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One might expect to find the holder of an MBA from the prestigious Wharton School managing millions in a corporate high-rise or sparking startups in Silicon Valley.
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Voter ID law stopped in South Carolina, subject of debate elsewhere

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WASHINGTON – South Carolina sticks out from the pack of 15 states now requiring, or seeking to require, voters to present photographic identification before casting their ballots.

As soon as South Carolina enacted a bill to require photo identification, the Justice Department and Attorney General Eric Holder rejected it.

J. David Woodard of Clemson University said this isn’t that surprising. In keeping with  Section 5 of the Voting Rights Act of 1965, which outlaws voter discrimination, the Justice Department reviews legislation in states with a poor history of voter freedom. South Carolina is one such state.

Forcing potential voters to present identification at the polls, proponents of the new voter ID bills argue voter fraud could be cut from existence. Opponents cry discrimination.

“It’s really hard to make a case that it’s discriminatory on its face,” Woodard said. “If it was somebody else doing this, it would probably be OK, but it’s South Carolina and they lack a little bit of credibility.”

Still, many Carolinians are upset over the Justice Department’s actions, and South Carolina Attorney General Alan Wilson sued Holder.

In the meantime, the debate lingers over whether the new laws, in South Carolina or elsewhere, actually prevent fraud without promoting discrimination.

A National Press Club debate last week between the Heritage Foundation and the American Civil Liberties Union held this question as a central theme.

The idea behind these laws, said Hans von Spakovsky, manager of Heritage’s Civil Justice Reform Initiative, is to prevent fraudulent voting. He said these laws not only avert double voting and voting under a false name, but they also keep dead people from reappearing come election time.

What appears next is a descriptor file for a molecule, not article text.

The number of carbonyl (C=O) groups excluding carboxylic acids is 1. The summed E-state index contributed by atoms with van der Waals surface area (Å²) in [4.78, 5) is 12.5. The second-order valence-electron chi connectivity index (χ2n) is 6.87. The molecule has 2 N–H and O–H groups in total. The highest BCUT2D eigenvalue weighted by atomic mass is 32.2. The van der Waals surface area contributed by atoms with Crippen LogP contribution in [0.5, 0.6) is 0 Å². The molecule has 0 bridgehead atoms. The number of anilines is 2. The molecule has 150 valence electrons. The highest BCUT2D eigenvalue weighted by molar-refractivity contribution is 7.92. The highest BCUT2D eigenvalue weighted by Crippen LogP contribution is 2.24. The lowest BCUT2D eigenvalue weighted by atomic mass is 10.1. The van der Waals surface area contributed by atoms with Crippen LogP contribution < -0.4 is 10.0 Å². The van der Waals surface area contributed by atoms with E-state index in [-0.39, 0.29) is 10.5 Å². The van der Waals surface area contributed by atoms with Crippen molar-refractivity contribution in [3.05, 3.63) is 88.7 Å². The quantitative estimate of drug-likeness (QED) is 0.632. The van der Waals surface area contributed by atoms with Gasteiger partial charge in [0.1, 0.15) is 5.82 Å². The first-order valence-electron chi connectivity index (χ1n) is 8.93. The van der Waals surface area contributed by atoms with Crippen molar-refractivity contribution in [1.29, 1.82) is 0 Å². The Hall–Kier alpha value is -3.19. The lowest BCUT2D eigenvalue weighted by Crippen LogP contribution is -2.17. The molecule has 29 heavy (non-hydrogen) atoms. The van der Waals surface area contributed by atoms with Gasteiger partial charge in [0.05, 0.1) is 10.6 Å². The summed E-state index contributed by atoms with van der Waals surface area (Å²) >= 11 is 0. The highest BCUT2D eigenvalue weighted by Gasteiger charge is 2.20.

As an added advantage, he said it works to “prevent illegal aliens from registering and voting.”

“Under federal law, if you want to get a job you have to authenticate your identity,” Spakovsky said. “That is no different than what states want to do in the voting context.”

While proponents such as Spakovsky might label the issue cut-and-dried, his debate opponent argued the new laws take voter freedom back to the days of “poll taxes and literacy tests.” 

Laura Murphy, director of the ACLU’s Washington legislative office, said there are few documented cases of voter fraud, and the new laws promote further class and racial discrimination.

“More than 21 million Americans of voting age lack documentation that would satisfy these photo ID laws,” Murphy said. “These Americans are disproportionately low income, racial and ethnic minorities, the elderly and disabled voters.”

Some states have already made these IDs available for free, but Murphy said, “Many of these Americans cannot afford to pay for the required documents needed to secure a government issued photo ID.” These other documents, such as birth certificates, can be costly and time consuming to reproduce. The greater the difficulty, the less likely it is voters will try. 

Rather than focusing on minor amounts of voter fraud, Murphy said attention ought to be placed on other election issues such as poll location and voting hours. It is hard for low-wage, hourly workers to take time off to vote, she said. This is where the true fraud happens.

Woodard said that “both sides seem to take it to the extreme.” Those on left say they want to prevent any discrimination, while those on the right argue their opponents want “illegal immigrants to vote,” he said.

“Any time you put up some requirements, you’re going to limit participation,” Woodard said. “Participation is so much a function of a dozen of different things, besides the law, that you can’t say it’s just the law that affects this.”

Having worked as an election official for more than 20 years and as a Republican campaign consultant, Woodard said he has come across minor issues of possible fraud. These are not widespread, but do occur – likely at the hands of incompetent county officials, he said.

As for whether the law will be reinstated for South Carolina’s vote in November, he said, “I don’t think really think so. It’s only going to affect election rhetoric as far as the election itself.”

“I mean, let’s face it – I think we all know how South Carolina is going to go in November,” he said.

Reach reporter Elijah Herington at or 202-326-9865. SHFWire stories are free to any news organization that gives the reporter a byline and credits the SHFWire.

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